Is there a human vaccine to protect from swine influenza?
There are no vaccines that contain the current swine influenza virus causing illness in humans. It is not known whether current human seasonal influenza vaccines can provide any protection. Influenza viruses change very quickly. It is important to develop a vaccine against the currently circulating virus strain for it to provide maximum protection to the vaccinated people. This is why WHO needs access to as many viruses as possible in order to select the most appropriate candidate vaccine virus.
What drugs are available for treatment?
Antiviral drugs for seasonal influenza are available in some countries and effectively prevent and treat the illness. There are two classes of such medicines, 1) adamantanes (amantadine and remantadine), and 2) inhibitors of influenza neuraminidase (oseltamivir and zanamivir).
Most of the previously reported swine influenza cases recovered fully from the disease without requiring medical attention and without antiviral medicines.
Some influenza viruses develop resistance to the antiviral medicines, limiting the effectiveness of chemoprophylaxis and treatment. The viruses obtained from the recent human cases with swine influenza in the United States were sensitive to oselatmivir and zanamivir but resistant to amantadine and remantadine.
Information is insufficient to make recommendation on the use of the antivirals in prevention and treatment of swine influenza virus infection. Clinicians have to make decisions based on the clinical and epidemiological assessment and harms and benefit of the prophylaxis/treatment of the patient.
For the ongoing outbreak of the swine influenza infection in the United States and Mexico, the national and the local authorities are recommending to use oseltamivir or zanamivir for treatment and prevention of the disease based on the virus’s susceptibility profile.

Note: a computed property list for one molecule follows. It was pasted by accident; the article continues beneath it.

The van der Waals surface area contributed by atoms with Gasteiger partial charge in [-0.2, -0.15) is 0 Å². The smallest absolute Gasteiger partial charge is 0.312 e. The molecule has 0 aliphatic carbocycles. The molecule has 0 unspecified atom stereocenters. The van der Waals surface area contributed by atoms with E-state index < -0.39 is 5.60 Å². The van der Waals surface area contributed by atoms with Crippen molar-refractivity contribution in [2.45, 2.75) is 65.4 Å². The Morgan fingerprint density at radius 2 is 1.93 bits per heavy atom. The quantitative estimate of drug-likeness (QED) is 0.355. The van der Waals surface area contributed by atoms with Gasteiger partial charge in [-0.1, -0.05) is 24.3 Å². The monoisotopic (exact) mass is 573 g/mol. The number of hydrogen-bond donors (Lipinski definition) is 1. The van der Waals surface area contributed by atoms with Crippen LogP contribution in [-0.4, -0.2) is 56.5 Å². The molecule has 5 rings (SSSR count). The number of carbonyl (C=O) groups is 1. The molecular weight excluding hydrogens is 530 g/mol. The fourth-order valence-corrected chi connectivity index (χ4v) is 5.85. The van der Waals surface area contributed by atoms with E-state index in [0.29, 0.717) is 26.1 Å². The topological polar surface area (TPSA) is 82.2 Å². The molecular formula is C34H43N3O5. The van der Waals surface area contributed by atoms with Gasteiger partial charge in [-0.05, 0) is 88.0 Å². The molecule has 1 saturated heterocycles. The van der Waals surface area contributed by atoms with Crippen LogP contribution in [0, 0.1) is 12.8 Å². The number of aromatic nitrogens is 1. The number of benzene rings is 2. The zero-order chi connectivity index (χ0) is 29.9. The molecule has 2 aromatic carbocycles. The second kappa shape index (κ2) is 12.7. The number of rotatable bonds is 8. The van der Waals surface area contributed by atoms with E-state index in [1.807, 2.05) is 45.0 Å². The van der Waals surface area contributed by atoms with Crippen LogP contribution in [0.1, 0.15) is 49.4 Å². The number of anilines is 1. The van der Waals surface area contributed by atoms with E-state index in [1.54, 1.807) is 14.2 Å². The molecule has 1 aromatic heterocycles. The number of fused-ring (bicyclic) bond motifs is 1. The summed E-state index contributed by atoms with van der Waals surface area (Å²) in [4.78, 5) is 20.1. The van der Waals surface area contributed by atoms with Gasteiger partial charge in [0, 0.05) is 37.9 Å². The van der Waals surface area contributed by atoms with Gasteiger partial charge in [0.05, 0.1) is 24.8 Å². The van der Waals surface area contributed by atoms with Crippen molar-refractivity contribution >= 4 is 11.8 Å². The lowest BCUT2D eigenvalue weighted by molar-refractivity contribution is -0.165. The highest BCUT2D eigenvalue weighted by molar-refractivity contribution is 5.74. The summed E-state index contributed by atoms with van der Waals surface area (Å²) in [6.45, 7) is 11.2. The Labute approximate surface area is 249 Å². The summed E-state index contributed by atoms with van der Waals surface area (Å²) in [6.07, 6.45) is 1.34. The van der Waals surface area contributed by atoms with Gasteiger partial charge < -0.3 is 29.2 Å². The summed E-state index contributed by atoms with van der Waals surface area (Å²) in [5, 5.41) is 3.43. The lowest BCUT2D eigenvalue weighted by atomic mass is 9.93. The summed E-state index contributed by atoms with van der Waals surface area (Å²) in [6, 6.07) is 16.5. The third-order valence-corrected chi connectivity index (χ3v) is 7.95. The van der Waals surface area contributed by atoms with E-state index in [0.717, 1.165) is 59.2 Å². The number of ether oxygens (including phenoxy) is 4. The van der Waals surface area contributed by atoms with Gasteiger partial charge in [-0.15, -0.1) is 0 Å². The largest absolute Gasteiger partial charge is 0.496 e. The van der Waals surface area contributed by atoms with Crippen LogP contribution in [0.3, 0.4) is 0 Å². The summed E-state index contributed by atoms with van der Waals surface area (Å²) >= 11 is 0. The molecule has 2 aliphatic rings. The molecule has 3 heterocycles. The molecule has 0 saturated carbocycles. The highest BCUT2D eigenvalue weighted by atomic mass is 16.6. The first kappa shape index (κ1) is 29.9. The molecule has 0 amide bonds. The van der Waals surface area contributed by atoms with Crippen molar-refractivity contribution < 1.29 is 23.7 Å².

1 International Health Regulation (2005) http://www.who.int/ihr/about/en/
2 For benefits and harms of influenza-specific antivirals, see
Sunday, April 26, 2009
Be counted and join the fight to eradicate malaria. Sign in at the official website for World Malaria Day at: http://www.worldmalariaday.org/index.cfm to support World Malaria Day and join the campaign.
The UNICEF and ONE, 2 of my favorite cause-oriented organizations, are very active in promoting the fight against malaria.
According to UNICEF, insecticide-treated nets were distributed from 30 million in 2004 to 100 million in 2008. Despite these efforts, over 1 million continue to die every year from malaria, most of them, children from Africa.
The event launched in Washington marked the start of 'One World Against Malaria', the first-ever campaign to provide every African with an insecticide-treated net by 2010 and to end deaths from malaria by 2015.
Every little bit helps. Spread the news....
Saturday, April 25, 2009
Visit the website of for the Global Campaign for Education at www.campaignforeducation.org/bigread to add your name to the many supporters promoting quality education. 75 million children are out of school globally. 1 out of 4 women can't read.
I first heard about the campaign when a friend of mine who works for a Non-Government Organization, and a strong advocate for education, posted a link in her Facebook blog to invite others to join in the BigRead campaign.
You can help the campaign not only by signing up but also by doing the following:
1 – Telling your friends and forwarding this message:
Add your name to the Big Read, and add your name to those who want to end illiteracy. Join Nelson Mandela, Natalie Portman, , and many others in this campaign – The Big Read. Visit www.campaignforeducation.org/bigread to add your name and find out more.
2 – Adding your story to the Big Read
The ONE CAMPAIGN has also teamed up with the Global Campaign for Education (GCE) to support The Big Read in its campaign for literacy and quality education. They have also posted a link promoting this in Facebook .
Like I always say, every little bit helps...